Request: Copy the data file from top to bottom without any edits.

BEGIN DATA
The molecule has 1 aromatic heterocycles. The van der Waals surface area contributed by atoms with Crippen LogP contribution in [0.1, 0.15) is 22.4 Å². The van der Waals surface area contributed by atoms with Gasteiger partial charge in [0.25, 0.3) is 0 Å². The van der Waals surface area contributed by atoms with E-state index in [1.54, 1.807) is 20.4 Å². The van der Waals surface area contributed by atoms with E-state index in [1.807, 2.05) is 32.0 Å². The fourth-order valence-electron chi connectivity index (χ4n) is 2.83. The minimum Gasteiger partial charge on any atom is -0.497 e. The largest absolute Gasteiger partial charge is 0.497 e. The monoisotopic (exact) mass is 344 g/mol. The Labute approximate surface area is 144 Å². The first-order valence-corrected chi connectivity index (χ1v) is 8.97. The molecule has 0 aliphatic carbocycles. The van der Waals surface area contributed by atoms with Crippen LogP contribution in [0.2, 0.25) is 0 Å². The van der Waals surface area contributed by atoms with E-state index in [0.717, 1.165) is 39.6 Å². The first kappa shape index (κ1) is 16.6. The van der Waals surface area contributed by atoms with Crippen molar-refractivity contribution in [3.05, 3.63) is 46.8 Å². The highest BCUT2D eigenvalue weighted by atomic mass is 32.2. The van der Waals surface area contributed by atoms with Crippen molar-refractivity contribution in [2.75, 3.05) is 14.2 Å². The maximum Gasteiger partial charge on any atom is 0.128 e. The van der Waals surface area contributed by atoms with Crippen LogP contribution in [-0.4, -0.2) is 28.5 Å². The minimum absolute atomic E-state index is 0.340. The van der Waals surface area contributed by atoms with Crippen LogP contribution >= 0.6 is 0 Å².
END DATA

The molecule has 1 aromatic heterocycles. The van der Waals surface area contributed by atoms with Crippen LogP contribution in [0.1, 0.15) is 22.4 Å². The van der Waals surface area contributed by atoms with Gasteiger partial charge in [0.25, 0.3) is 0 Å². The van der Waals surface area contributed by atoms with E-state index in [1.54, 1.807) is 20.4 Å². The van der Waals surface area contributed by atoms with E-state index in [1.807, 2.05) is 32.0 Å². The fourth-order valence-electron chi connectivity index (χ4n) is 2.83. The minimum Gasteiger partial charge on any atom is -0.497 e. The largest absolute Gasteiger partial charge is 0.497 e. The monoisotopic (exact) mass is 344 g/mol. The Labute approximate surface area is 144 Å². The first-order valence-corrected chi connectivity index (χ1v) is 8.97. The molecule has 0 aliphatic carbocycles. The van der Waals surface area contributed by atoms with Crippen LogP contribution in [0.2, 0.25) is 0 Å². The van der Waals surface area contributed by atoms with E-state index in [0.717, 1.165) is 39.6 Å². The first kappa shape index (κ1) is 16.6. The van der Waals surface area contributed by atoms with Crippen molar-refractivity contribution in [3.05, 3.63) is 46.8 Å². The highest BCUT2D eigenvalue weighted by atomic mass is 32.2. The van der Waals surface area contributed by atoms with Crippen molar-refractivity contribution in [2.75, 3.05) is 14.2 Å². The maximum Gasteiger partial charge on any atom is 0.128 e. The van der Waals surface area contributed by atoms with Crippen LogP contribution in [-0.4, -0.2) is 28.5 Å². The minimum absolute atomic E-state index is 0.340. The van der Waals surface area contributed by atoms with Crippen LogP contribution >= 0.6 is 0 Å².